Two days later I saw pictures of the children and adults that were murdered in that Texas elementary school on the front page of the news. I finally felt like I was hit with a ton of bricks, and the entire rest of the day went by in a haze. After my partner and I got home from work we talked into the night about how we felt. I’d like to say that I left the conversation feeling better, but I don’t think I did.
In 2018 after the Parkland shooting it really felt like the tide was turning on the issue of federal gun control. The Parkland community is an affluent community, and the students at the school took advantage of the resources at their disposal to organize marches nationwide as part of the “March for our Lives” campaign. My parents, partner, and I traveled to San Francisco and stood in a protest in front of the Civic Center. It was the first protest my parents had ever attended.
We listened to speaker after speaker articulate the need for nationwide gun control. Speakers from communities who had been riddled with gun violence, long before school shootings became so regular, spoke about the need to restrict the supply of these tools meant to kill. They spoke in frustration that their demands had not been met for decades, as it was only poor minorities who had been victims. Maybe now that wealthier communities were starting to feel this same violence there would be something done about it.
A Columbine survivor talked about how she had been unknowingly investing in gun companies as part of her 401k, and urged everybody to make sure that they pull any money they can out of weapon manufacturers hands. Dianne Fienstein, London Breed, and other California politicos came on to say a few words in support.
Thousands came with handmade signs and there was a real energy that something could be done. It felt like the tide was turning.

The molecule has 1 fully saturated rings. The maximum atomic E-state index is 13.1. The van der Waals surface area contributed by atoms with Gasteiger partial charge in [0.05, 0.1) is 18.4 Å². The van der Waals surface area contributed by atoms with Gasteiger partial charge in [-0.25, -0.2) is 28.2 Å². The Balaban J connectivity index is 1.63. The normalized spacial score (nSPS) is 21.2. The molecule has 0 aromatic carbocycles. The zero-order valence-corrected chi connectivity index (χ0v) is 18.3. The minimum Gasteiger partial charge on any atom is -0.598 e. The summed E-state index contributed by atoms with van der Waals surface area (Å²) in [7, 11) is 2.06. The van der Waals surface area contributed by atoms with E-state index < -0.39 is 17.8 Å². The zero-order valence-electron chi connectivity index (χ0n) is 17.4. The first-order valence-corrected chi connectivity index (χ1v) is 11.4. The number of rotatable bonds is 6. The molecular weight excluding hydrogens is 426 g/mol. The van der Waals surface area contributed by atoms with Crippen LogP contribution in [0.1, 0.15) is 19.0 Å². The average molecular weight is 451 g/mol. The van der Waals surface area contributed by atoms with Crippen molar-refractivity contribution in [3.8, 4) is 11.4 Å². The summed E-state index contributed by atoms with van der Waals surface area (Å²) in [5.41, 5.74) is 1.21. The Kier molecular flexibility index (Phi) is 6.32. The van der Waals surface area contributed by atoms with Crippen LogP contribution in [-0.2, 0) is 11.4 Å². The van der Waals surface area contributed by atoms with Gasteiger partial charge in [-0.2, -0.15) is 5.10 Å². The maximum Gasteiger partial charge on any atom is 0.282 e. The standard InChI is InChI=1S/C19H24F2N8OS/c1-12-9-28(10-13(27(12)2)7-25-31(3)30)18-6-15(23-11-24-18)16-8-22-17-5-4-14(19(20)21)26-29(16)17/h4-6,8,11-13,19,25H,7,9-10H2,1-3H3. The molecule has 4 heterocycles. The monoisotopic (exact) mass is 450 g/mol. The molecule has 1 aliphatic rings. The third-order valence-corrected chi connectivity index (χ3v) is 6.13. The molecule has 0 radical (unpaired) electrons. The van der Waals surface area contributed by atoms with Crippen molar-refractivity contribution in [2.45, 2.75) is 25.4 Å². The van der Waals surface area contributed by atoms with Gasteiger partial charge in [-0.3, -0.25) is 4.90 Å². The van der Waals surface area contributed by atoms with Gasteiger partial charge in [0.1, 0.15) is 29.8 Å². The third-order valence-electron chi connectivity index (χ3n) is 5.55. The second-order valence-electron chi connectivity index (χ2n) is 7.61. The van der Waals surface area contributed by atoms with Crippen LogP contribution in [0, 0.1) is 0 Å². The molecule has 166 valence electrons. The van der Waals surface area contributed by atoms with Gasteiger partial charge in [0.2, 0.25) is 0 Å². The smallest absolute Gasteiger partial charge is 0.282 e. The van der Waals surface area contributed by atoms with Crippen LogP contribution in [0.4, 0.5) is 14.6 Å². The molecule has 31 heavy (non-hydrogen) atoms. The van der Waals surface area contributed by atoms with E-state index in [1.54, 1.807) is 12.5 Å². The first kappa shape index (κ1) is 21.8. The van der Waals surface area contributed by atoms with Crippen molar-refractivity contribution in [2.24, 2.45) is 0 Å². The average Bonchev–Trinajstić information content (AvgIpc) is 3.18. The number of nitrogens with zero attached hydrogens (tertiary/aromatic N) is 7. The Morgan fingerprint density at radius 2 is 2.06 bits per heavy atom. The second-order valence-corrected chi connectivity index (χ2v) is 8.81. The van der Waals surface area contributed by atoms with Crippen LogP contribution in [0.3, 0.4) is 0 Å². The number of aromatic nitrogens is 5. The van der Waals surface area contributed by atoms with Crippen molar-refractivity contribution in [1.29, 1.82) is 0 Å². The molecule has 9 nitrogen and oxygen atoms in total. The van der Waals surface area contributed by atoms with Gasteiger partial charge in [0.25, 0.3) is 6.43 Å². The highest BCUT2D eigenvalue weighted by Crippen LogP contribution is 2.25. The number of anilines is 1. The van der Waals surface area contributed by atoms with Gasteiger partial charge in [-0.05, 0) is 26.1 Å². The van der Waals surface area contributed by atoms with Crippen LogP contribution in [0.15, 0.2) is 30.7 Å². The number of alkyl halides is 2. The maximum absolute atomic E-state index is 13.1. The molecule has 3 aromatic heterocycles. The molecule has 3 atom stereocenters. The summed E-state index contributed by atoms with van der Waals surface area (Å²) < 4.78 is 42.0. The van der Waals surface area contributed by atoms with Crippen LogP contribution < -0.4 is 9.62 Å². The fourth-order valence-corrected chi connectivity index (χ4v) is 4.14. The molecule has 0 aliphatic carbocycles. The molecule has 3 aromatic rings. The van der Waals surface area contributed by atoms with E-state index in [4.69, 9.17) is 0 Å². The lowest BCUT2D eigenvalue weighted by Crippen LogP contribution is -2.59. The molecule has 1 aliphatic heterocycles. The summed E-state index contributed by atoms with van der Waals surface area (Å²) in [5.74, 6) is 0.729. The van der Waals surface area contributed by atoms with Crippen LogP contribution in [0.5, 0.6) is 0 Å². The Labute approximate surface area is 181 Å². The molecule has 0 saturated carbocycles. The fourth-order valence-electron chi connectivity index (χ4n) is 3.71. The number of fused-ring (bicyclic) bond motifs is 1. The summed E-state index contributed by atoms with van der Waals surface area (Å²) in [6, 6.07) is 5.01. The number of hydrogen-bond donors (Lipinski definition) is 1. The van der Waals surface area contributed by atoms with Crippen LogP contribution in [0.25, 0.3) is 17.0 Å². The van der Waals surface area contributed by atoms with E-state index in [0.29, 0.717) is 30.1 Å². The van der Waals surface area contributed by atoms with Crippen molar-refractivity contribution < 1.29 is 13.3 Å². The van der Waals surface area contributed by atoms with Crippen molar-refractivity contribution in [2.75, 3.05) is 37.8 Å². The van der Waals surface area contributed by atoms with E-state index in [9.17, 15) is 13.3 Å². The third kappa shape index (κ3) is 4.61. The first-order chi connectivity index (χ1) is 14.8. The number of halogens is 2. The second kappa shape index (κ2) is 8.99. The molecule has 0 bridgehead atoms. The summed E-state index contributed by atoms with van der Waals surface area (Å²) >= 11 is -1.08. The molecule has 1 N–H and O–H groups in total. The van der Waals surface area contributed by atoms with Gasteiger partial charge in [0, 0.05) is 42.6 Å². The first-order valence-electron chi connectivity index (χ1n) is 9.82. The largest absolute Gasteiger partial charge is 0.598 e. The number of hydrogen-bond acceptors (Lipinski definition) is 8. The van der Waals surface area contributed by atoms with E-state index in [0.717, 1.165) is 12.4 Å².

But nothing has been done at the national level yet. Without federal legislation, gun laws are relegated to those made at the state level. California has some of the strictest gun laws in the nation. But within a day's car ride you can find yourself in Nevada, a place with some of the laxest gun laws in the nation.
The truth is, mass shootings do have factors at play other than easy accessibility to guns. Guns, especially automatic weapons, allow a person to kill other human beings with ungodly power and speed. But this doesn’t explain why so many are motivated to take these weapons in their hands to murder innocent people.
A toxic cocktail of the dissolution of communities, mass poverty, economic precarity, and lack of any mental health supports whatsoever have converged to push mentally ill individuals to express intense hate through outbursts of deadly violence. Guns amplify the shape and form of what this deadly violence looks like.
Easy access to guns without common sense background checks gives immense power to those who have come to have no value whatsoever for human life. Background checks for all gun sales are supported by nearly ninety percent of all Americans, including a huge percentage of conservatives.
Tackling the issues mentioned above is incredibly complicated and I’m not sure I have the faith that positive changes will happen soon at this stage in our country. While we begin to grapple with and understand those issues, common sense gun reform that the majority of Americans agree with seems within reach. When we scroll past mass shootings we lose a bit of ourselves, what makes us human. In my lifetime I hope I can see us as a country get in touch with our humanity and pass some gun reform at the national level.